To effect AC drive of the liquid crystal, the data signal applied for each scanning line reverses its polarity.

With the conventional drive system, as mentioned above, the liquid crystal write period becomes shorter at a later data sampling timing. When the time constant TON which is the product of TFT ON resistance (RON) and liquid crystal layer capacity (CLC) is not sufficiently small, the write period is sufficiently long at an earlier sampling timing, so that the liquid crystal layer can be charged through the TFT's with voltage applied to the column electrodes to a specified potential, but the write period decreases at a later sampling timing until the TFT's are finally turned OFF before the liquid crystal has been charged to the specified potential. In such a case, the old data cannot be rewritten completely. The potential applied to the liquid crystal layer is of in-between of the potentials of the old data and the new data. Consequently, data mixed with the old data is displayed on the panel. Thus, a difference in the write period among the display picture elements in the lateral direction of the display panel may result in a display picture of various definition.

OBJECTS AND SUMMARY OF THE INVENTION Objects of the Invention

In view of the foregoing problems of the conventional matrix liquid rystal display panel drive system, it is the object of the present invention to provide a liquid crystal display panel drive system which permits the liquid crystal layer to be charged to a higher potential and minimize or eliminate any difference in the data write period among the picture elements along the lateral direction of the display panel.

Other objects and further scope of applicability of the present invention will become apparent from the detailed description given hereinafter. It should be understood, however, that the detailed description and specific examples, while indicating preferred embodiments of the invention, are given by way of illustration only. Various changes and modifications within the spirit and scope of the invention will become apparent to those skilled in the art from this detailed description.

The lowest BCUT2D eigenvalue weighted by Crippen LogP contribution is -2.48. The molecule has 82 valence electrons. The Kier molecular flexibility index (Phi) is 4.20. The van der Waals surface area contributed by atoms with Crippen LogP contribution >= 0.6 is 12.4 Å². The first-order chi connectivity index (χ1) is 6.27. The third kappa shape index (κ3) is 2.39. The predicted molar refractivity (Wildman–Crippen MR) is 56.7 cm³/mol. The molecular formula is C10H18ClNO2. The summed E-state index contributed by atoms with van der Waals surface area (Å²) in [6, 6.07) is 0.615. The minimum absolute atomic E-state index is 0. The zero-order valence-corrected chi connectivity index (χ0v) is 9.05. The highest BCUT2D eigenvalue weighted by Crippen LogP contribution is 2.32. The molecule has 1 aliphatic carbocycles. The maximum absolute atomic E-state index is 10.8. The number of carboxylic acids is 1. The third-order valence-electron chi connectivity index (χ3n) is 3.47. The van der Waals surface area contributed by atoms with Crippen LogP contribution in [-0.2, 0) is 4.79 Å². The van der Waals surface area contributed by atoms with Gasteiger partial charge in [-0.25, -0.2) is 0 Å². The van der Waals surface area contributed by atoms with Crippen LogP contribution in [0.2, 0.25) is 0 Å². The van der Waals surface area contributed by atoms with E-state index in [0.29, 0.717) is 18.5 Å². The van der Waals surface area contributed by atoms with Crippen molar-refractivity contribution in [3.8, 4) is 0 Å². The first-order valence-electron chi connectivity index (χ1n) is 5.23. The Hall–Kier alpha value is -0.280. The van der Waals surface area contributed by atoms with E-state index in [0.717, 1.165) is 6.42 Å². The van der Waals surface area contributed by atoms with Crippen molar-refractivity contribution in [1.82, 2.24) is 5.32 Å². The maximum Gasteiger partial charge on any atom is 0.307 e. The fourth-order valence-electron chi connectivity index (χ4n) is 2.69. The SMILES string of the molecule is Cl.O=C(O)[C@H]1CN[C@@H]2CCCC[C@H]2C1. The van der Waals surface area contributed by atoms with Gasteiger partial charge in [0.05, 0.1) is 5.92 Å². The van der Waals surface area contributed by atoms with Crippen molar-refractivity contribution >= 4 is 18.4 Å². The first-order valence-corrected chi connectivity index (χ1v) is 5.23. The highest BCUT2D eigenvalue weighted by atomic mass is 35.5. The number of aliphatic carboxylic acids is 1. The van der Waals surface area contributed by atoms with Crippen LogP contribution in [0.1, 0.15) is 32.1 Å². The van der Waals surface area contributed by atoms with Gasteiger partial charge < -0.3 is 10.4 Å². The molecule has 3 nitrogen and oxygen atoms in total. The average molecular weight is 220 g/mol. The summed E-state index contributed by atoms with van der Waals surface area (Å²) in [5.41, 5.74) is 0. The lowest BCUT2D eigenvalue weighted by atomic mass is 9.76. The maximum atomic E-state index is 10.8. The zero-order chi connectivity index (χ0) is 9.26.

SUMMARY OF THE INVENTION

The active matrix liquid crystal display panel drive system of the present invention, in which data is sample-held directly in the display panel, is characterized in that row electrodes connected with address switching transistor gates are divided into two portions at the approximate center of the display panel, so that laterally elongated row electrodes extend from both ends to the approximate center of the display panel, and that one horizontal scanning is conducted for each pair of laterally adjacent row electrodes.

Since one horizontal scanning is conducted for each pair of laterally adjacent row electrode divided at the approximate center of the display panel, the period for writing data signals in the liquid crystal layer can be increased to permit a higher potential charge for the liquid crystal layer, and the difference in write period is minimized among the display picture elements along the lateral direction of the display panel, thus enhancing the display definition. Furthermore, according to the present invention, it is possible to turn ON the switching transistors synchronously with a display picture element having the shortest write period so that the write period is uniform. As a result, the difference in write period among the picture elements in the lateral direction of the display panel is eliminated, thus improving display definition.

BRIEF DESCRIPTION OF THE DRAWINGS

The present invention will be better understood from the detailed description given hereinbelow and the accompanying drawings which are given by way of illustration only, and thus are not limitative of the present invention and wherein:

FIG. 1 is a schematic block diagram of a conventional liquid crystal display device;

FIG. 2 is a timing chart showing various signals occurring within the conventional liquid crystal display device of FIG. 1;

FIG. 3 is a block diagram of an essential part of the conventional liquid crystal display device of FIG. 1;

FIG. 4 is a schematic plan view of an embodiment of a liquid crystal display panel of the present invention;

FIG. 5 is a timing chart showing gate signals occurring within an embodiment of a liquid crystal display device of the present invention;

FIG. 6 is a detailed timing chart of the gate signals of FIG. 5;

FIG. 7 is a timing chart showing gate signals occurring within another embodiment of a liquid crystal display device of the present invention; and

FIG. 8 is a detailed timing chart of the gate signals of FIG. 7.

DESCRIPTION OF THE PREFERRED EMBODIMENTS

An example described below is an application of a liquid crystal display panel drive system of the present invention to a liquid crystal television set.

FIG. 4 shows the structure of the row electrodes of a liquid crystal display panel. The laterally elongated row electrodes are divided into two portions at the approximate center of the display panel 1, so that the row electrodes 1a and 1b extend in pairs from both lateral ends toward the approximate center of the display panel 1. The left side row electrodes 1a constitute odd number row electrodes e1, e3, . . . , and em-1, and the right side row electrodes 1b constitute even number row electrodes e2, e4, . . . , and em. The row electrodes e1, e2, . . . , and em are connected with address switching transistors (not shown) at the intersections with column electrodes (not shown). One horizontal scanning operation is carried out for each pair of adjacent row electrodes 1a and 1b, or specifically for the row electrodes e1 and e2. The row electrode e1 provides a display for the former half of the horizontal scanning operation (1H), and the row electrode e2 provides a display for the latter half.